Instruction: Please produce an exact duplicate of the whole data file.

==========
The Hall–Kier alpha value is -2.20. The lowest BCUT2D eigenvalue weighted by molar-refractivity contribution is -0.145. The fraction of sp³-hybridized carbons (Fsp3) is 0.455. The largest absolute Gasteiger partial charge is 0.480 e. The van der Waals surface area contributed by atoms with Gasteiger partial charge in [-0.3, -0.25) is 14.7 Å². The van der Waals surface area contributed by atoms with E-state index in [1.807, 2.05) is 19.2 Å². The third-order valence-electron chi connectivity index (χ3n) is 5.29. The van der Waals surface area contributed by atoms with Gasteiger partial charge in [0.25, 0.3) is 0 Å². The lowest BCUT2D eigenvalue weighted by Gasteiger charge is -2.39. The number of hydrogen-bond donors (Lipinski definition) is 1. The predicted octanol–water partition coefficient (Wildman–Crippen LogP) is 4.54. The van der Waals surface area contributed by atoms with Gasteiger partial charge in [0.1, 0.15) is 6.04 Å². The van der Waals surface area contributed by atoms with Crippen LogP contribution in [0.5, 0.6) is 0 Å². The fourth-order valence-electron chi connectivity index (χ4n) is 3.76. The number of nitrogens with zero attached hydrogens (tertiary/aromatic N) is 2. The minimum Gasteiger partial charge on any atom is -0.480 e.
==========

The Hall–Kier alpha value is -2.20. The lowest BCUT2D eigenvalue weighted by molar-refractivity contribution is -0.145. The fraction of sp³-hybridized carbons (Fsp3) is 0.455. The largest absolute Gasteiger partial charge is 0.480 e. The van der Waals surface area contributed by atoms with Gasteiger partial charge in [-0.3, -0.25) is 14.7 Å². The van der Waals surface area contributed by atoms with E-state index in [1.807, 2.05) is 19.2 Å². The third-order valence-electron chi connectivity index (χ3n) is 5.29. The van der Waals surface area contributed by atoms with Gasteiger partial charge in [0.25, 0.3) is 0 Å². The lowest BCUT2D eigenvalue weighted by Gasteiger charge is -2.39. The number of hydrogen-bond donors (Lipinski definition) is 1. The predicted octanol–water partition coefficient (Wildman–Crippen LogP) is 4.54. The van der Waals surface area contributed by atoms with Gasteiger partial charge in [0.1, 0.15) is 6.04 Å². The van der Waals surface area contributed by atoms with Crippen LogP contribution in [0.5, 0.6) is 0 Å². The fourth-order valence-electron chi connectivity index (χ4n) is 3.76. The number of nitrogens with zero attached hydrogens (tertiary/aromatic N) is 2. The minimum Gasteiger partial charge on any atom is -0.480 e.